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Tuesday, July 19, 2022

falling leaves and a beautiful bird !!

For those of us living in concrete jungle called ‘city’ – nature is totally new and away ! – some do not even get to see Sunlight and rays .. … seeing stars, moons and nature is galaxies away. But .. .. in some ways, feared Covid 19 provided some opportunity to look around. 

Nearer home is an Arasa maram – that has thick foliage – providing resting place for variety of birds and insects including Mynah, Parrots and many more. Though the pattern is not understood by me, suddenly all the leaves would drop and in a short span, green newer leaves would spring up ! – that is really beautiful.  This is no post on trees but a beautiful little bird found on a leafless tree (the reason for fall could be quite different) 

Ficus religiosa or sacred fig is a species of fig native to the Indian subcontinent  that belongs to Moraceae, the fig or mulberry family. It is also known as the bodhi tree, pippala tree,   peepal tree, or ashvattha tree.    The sacred fig is considered to have a religious significance in three major religions that originated on the Indian subcontinent, Hinduism, Buddhism and Jainism.   This is the tree under which Gautama Buddha is believed to have attained enlightenment.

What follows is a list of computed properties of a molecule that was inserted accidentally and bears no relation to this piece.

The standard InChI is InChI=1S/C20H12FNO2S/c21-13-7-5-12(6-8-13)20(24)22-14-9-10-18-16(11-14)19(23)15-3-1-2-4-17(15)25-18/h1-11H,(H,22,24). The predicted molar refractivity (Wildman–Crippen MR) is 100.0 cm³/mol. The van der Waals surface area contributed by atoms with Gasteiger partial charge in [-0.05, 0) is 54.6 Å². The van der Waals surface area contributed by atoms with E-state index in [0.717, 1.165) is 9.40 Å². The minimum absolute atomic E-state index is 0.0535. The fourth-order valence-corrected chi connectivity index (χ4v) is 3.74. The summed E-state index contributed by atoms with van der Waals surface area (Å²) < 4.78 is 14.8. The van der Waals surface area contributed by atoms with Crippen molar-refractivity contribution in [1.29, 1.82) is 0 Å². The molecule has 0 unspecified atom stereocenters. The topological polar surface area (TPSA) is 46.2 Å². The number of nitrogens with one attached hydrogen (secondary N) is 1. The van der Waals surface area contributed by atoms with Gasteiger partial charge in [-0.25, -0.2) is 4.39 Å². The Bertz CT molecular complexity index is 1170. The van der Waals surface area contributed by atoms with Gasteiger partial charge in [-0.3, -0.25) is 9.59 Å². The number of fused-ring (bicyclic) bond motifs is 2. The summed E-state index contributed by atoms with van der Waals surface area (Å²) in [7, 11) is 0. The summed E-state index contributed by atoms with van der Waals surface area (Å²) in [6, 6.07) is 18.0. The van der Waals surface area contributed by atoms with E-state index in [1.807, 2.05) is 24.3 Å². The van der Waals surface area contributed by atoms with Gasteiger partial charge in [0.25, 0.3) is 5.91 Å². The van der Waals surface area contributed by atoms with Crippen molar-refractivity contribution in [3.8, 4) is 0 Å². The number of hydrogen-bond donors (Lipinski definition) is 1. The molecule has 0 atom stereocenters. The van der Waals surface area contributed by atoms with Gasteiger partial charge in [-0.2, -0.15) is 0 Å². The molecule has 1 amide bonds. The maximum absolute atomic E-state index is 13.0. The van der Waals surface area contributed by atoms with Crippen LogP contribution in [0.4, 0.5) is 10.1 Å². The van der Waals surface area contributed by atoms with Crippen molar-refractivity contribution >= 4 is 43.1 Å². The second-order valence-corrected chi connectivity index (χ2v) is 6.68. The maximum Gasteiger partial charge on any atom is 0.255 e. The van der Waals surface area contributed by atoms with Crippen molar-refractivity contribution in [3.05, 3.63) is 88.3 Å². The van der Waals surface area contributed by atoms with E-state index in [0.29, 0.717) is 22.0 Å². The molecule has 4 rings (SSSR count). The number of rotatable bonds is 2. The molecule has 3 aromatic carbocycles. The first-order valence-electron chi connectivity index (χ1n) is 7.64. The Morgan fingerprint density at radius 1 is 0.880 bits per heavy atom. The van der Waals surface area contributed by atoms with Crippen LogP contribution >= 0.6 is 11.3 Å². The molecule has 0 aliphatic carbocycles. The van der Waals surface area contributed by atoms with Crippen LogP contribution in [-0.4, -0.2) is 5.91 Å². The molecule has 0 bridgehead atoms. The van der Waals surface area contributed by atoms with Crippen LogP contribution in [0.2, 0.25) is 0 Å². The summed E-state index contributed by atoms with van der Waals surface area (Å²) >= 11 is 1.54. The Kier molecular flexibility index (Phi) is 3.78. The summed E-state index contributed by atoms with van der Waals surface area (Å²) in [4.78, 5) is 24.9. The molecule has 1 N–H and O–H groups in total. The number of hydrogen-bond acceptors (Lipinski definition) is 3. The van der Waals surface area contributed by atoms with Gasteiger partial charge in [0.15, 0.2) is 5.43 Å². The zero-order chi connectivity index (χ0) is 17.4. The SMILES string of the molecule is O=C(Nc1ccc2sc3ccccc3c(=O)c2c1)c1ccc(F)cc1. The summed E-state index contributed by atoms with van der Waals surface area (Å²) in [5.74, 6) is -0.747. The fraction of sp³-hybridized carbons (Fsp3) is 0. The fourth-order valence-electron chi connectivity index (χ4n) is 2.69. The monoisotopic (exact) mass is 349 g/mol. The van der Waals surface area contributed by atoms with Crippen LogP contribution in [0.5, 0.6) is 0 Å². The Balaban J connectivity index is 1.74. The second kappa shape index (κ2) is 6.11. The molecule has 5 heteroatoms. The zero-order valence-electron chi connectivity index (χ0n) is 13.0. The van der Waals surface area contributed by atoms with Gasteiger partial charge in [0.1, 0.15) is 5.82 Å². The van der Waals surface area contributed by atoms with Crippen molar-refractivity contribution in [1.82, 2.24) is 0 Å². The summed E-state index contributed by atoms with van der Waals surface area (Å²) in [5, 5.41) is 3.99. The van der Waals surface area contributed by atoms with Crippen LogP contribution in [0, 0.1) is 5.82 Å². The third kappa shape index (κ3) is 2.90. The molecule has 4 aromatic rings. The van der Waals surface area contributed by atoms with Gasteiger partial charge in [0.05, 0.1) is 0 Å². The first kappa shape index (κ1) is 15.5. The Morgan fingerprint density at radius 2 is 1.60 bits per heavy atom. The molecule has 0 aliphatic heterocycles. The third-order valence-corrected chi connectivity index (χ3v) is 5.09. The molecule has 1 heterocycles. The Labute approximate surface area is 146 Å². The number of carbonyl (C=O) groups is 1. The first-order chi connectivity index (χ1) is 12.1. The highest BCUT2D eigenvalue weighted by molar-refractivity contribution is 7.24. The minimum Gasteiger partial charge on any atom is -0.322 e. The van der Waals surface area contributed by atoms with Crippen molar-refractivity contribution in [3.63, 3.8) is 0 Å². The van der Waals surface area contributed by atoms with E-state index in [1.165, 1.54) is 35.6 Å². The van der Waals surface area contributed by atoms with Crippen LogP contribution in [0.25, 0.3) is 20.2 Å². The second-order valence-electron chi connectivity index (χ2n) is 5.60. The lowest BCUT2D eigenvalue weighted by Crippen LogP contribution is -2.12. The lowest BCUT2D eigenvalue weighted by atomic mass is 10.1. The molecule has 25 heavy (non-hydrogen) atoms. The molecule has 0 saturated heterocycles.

Almost all trees change from summer green to the brilliant fall shades of orange, yellow, red and brown. It’s fall. Soon, the leaves will fall to the ground  : Leaves fall off trees so that the trees can survive the winter.  The  word “fall” is a bit misleading. It implies that the trees are passive this time of year, when, in fact, they are actively “pushing” the leaves off their branches. 

Interestingly, autumn leaves are not simply blown off trees but are separated from the plants in a highly controlled process. As day length shortens and temperatures cool, hormones within the plant are activated to begin the abscission process. Chlorophyll production stops and the pigment starts to degrade, often revealing showy reds and yellows that were masked by green. The vessels that carry water to the leaf and sugars to the rest of the plant are closed off, and a layer of cells, known as the abscission layer, starts to grow between the leaf stalk and the twig holding it. These cells serve to slowly cut the leaf from the plant without leaving an open wound. As the leaves fall, the plant enters dormancy, saving its energy for the great bud burst of spring.


This winterization process is a must for trees’ survival. During that process, the trees lose a lot of water – so much water that when winter arrives, the trees are no longer able to get enough water to replace it.  Here is a beauty seen atop a no-leaf tree on the banks of the famed Kairavini PUshkarini, the temple tank of Sri Parthasarathi Swami thirukkovil.

With regards – S. Sampathkumar
19th July 2022. 

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